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Will there be a shortage of CPAs?

Should the accounting profession be concerned because the number of accounting graduates has declined over the past several years? By the year 2000, nearly all jurisdictions will require 150 semester hours of college education to take the CPA examination and be licensed. Will those factors combine and cause a shortage of new CPAs? A look at the number and types of students who will be attending college during the next 20 years and their attitudes about the profession provides some interesting answers.

Accounting degrees 1990-2010

The number of high school graduates has been falling for the past several years, but that decline will stop in 1992. By 2000, 12% more students will graduate from high schools than do today and those numbers will continue to grow well into the 21st century.

During 1990, universities will award just over 1,300,000 bachelor's and master's degrees. This number will decline by about 2% by 1998 and then climb slowly through the early years of the next century. Thus, there will be an ample number of people attending college, but that doesn't mean they will major in accounting.

The attitude of today's freshmen is a key indicator of the future supply of accountants. The news on that front is very good. During the fall of 1989, the American Council of Education (ACE), an organization of university administrators, surveyed 216,000 college freshmen. Accounting was the second choice out of 80 probable majors, chosen by 6.1% of freshmen. Business, the first choice, was chosen 6.5% of the time. These results belie the notion that accounting is an unknown or unattractive profession.

Impact of the 150-hour requirement

The 150-hour education requirement is not expected to deter many students from pursuing an accounting degree and will attract brighter students to the profession. The ACE study found a surprising 60% of freshmen intended to obtain graduate degrees.

As the 150-hour requirement goes into effect, an increasing proportion of new accounting graduates will hold graduate degrees. At the same time, employers--particularly major public accounting firms--will continue to hire large numbers of students with only baccalaureate degrees. Because there will be plenty of good jobs available, the total number of accounting degrees awarded is expected to remain constant at the current 45,000 annually.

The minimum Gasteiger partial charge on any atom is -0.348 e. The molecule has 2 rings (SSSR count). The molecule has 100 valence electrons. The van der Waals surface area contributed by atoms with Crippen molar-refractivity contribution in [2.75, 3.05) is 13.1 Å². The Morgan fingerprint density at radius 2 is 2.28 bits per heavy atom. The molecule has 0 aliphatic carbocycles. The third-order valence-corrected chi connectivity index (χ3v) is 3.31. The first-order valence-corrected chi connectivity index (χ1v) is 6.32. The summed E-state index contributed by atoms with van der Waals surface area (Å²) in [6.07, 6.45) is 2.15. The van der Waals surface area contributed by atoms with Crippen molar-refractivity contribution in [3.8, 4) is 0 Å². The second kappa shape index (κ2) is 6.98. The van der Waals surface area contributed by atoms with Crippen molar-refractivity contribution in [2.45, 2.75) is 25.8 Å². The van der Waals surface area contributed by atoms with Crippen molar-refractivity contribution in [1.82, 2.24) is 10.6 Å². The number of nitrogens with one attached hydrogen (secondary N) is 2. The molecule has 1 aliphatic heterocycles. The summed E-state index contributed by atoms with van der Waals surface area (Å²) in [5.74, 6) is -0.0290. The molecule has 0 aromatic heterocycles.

How many new CPAs?

By the year 2000, the number of people sitting for the CPA exam will have dropped dramatically from the ] current 145,000 per year. However, because candidates will be much better prepared, the passing rate will have climbed sharply, resulting in 20,000 to 30,000 people passing all parts of the exam they attempt. Most of those will complete the other state certification requirements and become CPAs. In Florida, where the 150-hour requirement became effective in 1984, the rate of passing all the exam's parts has been consistently 40% to 50% higher than 10 years earlier.

States license CPAs to protect the public from incompetent and unscrupulous people who might attest to financial statements. Most of the roughly 400,000 CPAs in the United States do work that does not require state licensure. In the strictest sense, very few new CPAs are required each year. An added 20,000 to 30,000 new CPAs each year seems sufficient to protect the public and maintain the profession's vitality.

The "typical" CPA?

New CPAs of the next 20 years will have characteristics noticeably different from those of their peers of a generation earlier. Beginning in the early 1970s, more and more women began to pursue accounting degrees and by 1986 they had matched the number of male graduates.

The average new CPAs of the 21st century will be older and have more business experience and more education than those of the 1970s and 1980s. They will insist on and be capable of more job responsibility early in their careers. Employers will adjust traditional assignments and training to move these people much more rapidly into productive supervisory roles.

The needs of staff members from two-income households will force CPA firms to consider seriously employee benefits unheard of 20 years ago. Flextime, day care and maternity leave will increase in importance for most businesses--particularly CPA firms.

Starting salaries for new CPAs will be higher than they are today. The extra cost will be more than returned in increased productivity, at least for employers who take advantage of these more capable new CPAs. Higher starting salaries also will attract more bright people to study accounting and become CPAs.

Adjustments needed

There will be enough new CPAs during the next 20 years to supply the needs of the profession. The challenge for employers will lie in adjusting advancement, training, compensation and benefits programs to accommodate the new CPA.

Rick Elam, CPA, PhD, is vice-president--education at the American Institute of CPAs.

Dr. Elam is an employee of the American Institute of CPAs and his views, as expressed in this article, do not necessarily reflect the views of the AICPA. Official positions are determined through certain specific committee procedures, due process and deliberation.
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Copyright 1990, Gale Group. All rights reserved. Gale Group is a Thomson Corporation Company.

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Author:Elam, Rick
Publication:Journal of Accountancy
Date:Aug 1, 1990
Words:838
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